Next to the GTO sits a Toyota Prius hybrid, one of the ugliest cars on the road today. The Barris shop has accepted the challenge, and sculpted the front end, opened up the wheel wells, added 18-inch wheels, and sprayed the car with a beautiful two-tone pearl Kandy metallic and green scheme. Barris says when Toyota approached him to customize it, he thought the car looked like a turtle. But it would be fun to do, so he agreed.

“The thing today is it has to be quicker, and you do have budgets,” he says. “But you have more to work with. In the old days we had nothing.”

By the end of the year he’ll have finished another new project, an electric/gasoline hotrod combination of a Prius, ’32 Ford, Mustang, and Prowler. “I got four-wheel steering. I’ve got steering on the rear, with power, I’ve got steering on the front with power. It’s the new hot rod of this decade!”

And just to keep the eccentric ‘60s alive, Barris is also finishing up a green toilet on wheels, an electric street legal vehicle called the Flushmobile. He points to the toilet, sitting in a corner, and explains, “It’s for a cartoon that’s being filmed in New York.”

From a distance, the fact that George Barris is still creating any cars, whether it’s a Prius or a toilet, is astonishing. Most 82-year-olds would rather sit on a porch. But Barris keeps on going with the energy of a man 30 years younger.

He is among the last of his generation of Kustomizers. Von Dutch is gone. Ed “Big Daddy” Roth has passed away, along with Robert E. Peterson. Many younger designers who were inspired by him, like Darryl Starbird, Chip Foose and Boyd Coddington, are now in some ways his competition for commissioned work.

Barris has survived for such a a long time, in part because of clean living and a keen sense for business. Barris Kustom Productions still works out of the same building Tom Wolfe visited in the early 1960s. A crew of 25 employees create the cars in three facilities in San Diego, New York and New Jersey. Twenty or so cars are always in circulation at various car events. Many of his older creations are in a Star Cars Museum in Tennessee. A few are on permanent display at the Peterson Automotive Museum in Los Angeles, a few other in the hands of collectors. The rest is anybody’s guess where they ended up.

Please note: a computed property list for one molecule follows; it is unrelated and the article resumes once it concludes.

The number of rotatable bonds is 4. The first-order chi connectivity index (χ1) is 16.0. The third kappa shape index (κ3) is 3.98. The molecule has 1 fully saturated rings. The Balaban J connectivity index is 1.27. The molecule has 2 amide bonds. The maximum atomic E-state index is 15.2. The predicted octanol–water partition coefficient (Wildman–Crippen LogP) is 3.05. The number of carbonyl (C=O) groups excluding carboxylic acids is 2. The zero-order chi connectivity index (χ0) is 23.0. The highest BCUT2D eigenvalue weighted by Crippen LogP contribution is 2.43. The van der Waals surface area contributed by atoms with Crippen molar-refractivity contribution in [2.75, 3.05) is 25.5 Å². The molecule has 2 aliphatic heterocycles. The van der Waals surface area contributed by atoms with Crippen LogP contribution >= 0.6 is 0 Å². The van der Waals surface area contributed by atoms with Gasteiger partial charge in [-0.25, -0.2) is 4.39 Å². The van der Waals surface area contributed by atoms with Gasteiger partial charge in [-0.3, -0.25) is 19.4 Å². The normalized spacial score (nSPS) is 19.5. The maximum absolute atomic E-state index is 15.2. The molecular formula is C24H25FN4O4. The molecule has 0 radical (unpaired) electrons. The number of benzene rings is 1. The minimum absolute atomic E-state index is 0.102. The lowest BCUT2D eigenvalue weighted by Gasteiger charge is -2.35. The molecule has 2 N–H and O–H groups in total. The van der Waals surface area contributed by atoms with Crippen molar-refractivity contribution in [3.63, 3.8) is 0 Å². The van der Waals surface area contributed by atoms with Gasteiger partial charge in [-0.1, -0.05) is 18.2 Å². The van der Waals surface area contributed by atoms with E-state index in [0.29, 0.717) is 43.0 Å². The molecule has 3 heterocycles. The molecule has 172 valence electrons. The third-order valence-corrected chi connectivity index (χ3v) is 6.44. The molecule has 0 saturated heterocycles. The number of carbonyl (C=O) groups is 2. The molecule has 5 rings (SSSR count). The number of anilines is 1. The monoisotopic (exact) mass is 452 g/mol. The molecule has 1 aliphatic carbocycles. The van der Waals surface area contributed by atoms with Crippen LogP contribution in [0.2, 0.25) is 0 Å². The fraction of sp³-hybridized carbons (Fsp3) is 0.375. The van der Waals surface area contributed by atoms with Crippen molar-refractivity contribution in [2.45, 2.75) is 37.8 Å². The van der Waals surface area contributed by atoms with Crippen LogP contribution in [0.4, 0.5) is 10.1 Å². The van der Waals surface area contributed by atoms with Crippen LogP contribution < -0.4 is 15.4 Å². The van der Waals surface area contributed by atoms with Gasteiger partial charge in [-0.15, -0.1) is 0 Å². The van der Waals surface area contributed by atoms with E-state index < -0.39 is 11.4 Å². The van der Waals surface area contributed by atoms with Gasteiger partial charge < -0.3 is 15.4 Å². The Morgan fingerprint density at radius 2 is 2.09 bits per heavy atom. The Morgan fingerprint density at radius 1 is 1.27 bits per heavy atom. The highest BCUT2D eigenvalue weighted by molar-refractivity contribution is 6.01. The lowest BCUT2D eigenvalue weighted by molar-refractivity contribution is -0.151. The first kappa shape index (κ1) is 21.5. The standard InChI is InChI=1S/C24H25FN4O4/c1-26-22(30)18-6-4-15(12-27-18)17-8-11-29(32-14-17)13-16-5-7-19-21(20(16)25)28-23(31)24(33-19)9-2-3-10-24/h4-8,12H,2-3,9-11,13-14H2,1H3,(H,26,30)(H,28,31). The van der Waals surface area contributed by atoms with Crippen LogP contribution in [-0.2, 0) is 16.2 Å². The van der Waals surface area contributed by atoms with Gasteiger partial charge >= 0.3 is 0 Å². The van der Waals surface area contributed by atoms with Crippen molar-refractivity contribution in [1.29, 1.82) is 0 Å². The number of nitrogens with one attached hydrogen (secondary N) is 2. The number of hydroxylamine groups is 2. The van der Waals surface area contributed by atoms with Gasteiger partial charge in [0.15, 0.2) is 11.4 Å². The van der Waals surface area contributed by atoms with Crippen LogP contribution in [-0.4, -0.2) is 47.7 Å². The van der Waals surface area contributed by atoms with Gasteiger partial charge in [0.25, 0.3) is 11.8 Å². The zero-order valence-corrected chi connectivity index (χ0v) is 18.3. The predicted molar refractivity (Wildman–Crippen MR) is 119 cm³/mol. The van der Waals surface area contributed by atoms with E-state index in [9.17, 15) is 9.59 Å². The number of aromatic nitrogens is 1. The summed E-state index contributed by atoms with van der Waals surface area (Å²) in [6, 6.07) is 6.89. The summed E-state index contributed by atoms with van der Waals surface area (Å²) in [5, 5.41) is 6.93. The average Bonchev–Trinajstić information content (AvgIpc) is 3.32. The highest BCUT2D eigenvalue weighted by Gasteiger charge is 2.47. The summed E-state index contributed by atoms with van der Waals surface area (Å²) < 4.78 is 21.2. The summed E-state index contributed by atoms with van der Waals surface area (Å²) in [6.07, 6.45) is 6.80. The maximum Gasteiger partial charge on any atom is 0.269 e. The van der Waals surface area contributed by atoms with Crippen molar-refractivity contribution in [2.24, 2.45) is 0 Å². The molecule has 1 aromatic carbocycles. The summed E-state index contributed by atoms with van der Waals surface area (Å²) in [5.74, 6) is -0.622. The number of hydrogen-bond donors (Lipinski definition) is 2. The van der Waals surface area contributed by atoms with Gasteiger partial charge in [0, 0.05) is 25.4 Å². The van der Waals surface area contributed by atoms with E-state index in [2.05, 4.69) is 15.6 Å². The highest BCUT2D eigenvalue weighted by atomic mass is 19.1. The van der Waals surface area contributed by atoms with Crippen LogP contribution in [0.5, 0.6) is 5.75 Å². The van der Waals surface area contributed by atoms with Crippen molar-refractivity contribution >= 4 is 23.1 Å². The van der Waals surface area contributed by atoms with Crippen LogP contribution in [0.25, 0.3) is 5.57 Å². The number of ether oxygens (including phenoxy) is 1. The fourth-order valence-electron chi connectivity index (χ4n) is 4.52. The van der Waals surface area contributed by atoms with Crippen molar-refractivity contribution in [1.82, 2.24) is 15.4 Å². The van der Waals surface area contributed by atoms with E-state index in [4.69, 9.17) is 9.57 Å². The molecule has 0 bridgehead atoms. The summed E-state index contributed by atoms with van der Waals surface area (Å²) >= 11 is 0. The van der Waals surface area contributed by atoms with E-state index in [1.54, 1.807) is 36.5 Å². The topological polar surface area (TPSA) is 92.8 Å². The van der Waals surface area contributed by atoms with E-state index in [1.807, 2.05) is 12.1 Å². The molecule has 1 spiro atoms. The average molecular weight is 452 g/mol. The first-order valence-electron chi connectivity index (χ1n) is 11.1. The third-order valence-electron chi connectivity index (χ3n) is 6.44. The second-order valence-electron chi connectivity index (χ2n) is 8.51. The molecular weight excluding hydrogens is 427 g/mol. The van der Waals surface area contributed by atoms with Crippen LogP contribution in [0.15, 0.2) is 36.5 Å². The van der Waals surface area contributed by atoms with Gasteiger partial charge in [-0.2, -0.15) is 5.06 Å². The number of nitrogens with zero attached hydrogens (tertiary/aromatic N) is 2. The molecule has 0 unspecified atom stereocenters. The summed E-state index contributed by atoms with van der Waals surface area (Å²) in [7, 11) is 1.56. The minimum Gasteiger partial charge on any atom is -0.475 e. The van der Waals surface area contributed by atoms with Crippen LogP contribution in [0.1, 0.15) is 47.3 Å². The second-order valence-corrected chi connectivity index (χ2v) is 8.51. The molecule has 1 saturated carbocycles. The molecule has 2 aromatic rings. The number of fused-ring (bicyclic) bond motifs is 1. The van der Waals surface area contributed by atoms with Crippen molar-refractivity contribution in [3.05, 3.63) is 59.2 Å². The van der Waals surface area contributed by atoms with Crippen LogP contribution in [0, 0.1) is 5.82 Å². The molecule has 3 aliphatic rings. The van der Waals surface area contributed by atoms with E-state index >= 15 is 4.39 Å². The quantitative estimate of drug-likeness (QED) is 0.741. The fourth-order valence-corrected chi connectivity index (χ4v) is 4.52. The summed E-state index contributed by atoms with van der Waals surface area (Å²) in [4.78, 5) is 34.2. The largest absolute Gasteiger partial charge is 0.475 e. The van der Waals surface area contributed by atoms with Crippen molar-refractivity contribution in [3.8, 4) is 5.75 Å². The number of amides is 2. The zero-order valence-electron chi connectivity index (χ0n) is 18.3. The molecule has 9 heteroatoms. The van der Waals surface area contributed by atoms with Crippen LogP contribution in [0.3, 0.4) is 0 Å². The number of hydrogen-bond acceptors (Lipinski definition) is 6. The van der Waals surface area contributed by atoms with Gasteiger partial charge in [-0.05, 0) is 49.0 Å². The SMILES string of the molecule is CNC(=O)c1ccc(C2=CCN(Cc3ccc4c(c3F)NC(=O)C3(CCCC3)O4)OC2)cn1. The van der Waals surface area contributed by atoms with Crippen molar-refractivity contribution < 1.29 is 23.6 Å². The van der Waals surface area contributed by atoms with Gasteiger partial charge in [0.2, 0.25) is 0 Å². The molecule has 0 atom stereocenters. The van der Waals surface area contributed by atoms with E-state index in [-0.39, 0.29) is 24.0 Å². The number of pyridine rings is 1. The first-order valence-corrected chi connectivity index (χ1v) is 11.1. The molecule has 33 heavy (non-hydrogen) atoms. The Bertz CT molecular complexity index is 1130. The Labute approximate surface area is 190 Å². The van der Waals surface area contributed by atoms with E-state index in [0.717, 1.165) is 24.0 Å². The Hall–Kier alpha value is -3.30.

I get the sense that he still gets the Hollywood meetings, and people constantly pitch him ideas. But his staff – including daughter, son and grandson — tells me he’s home only two days a week. The rest of the time he’s on the road, touring car shows with his cars and signing autographs. After our conversation he will leave for another show in Sweden.

Gearheads around the world consider him an elder statesman, the “King of Kustomizers.” At a car show, anyone can actually walk up to Barris and get their picture taken with him. His press kit bulges with photos of fans, from wealthy concourse auto collectors, to long-haired rock musicians, to young kids in Japan. Occasionally someone will come up to him at a show and stare uncomfortably, and say, “Don’t you remember me? I came into your shop in 1942, and I brought in this 1940 Ford, and you put a bullnose on there for me.”

Barris chuckles. “That car? Out of 17,000 cars? How can you remember the guy? That was 40 years ago. I don’t want to be rude. The people are people. Everybody changes in age and looks.”

He wants to show me something else. We walk over to a wall of children’s toys and he pulls out a series of design sketches. “This shows you what us, as a family, thinks about doing with a car project.”

Dodge has proposed a new idea to Barris, and it involves his family. Each member of his family will receive a Dodge Magnum, to redesign however they wish. The varieties of Barris DNA are amazing. Grandson Jared’s version of the Magnum is completely tricked out, like something from the Pimp My Ride show. He’s a musician, so there are giant audio speakers everywhere. Son Brett has envisioned the Magnum as a hearse, because “He likes the casket look – there’s a big group of guys just into hearses,” Barris says. Joji, the daughter, will chop up the Magnum into a pickup truck, because she’s a motorcycle nut and it will carry bikes in the back. George’s version is more dramatic than the others, somewhat conservative, but at the same time very Barris.

“We start compiling all the parts,” he continues. “We get together with the different manufacturers. The ram air scoops, the American racing wheels, the Goodrich tires. And we’ll photograph it and assemble it, showing which car each one of us is doing.”

He looks at the sketches proudly. This is the work of his bloodline, continuing the family tradition, ensuring that there will be Barris Kustom Kars being made for many years to come.

I say goodbye to Barris, and stumble out into the LA sunshine, my brain loaded with way too much information about cars. I look back at the showroom window, at the outlines of one-of-a-kind vehicles — James Dean’s Porsche, the Knight Rider car, William Shatner’s motorcycle — and think, George Barris is an American treasure. Even if, God forbid, you’ve never seen an episode of Batman.

(A version of this story first appeared in Southwest Spirit magazine)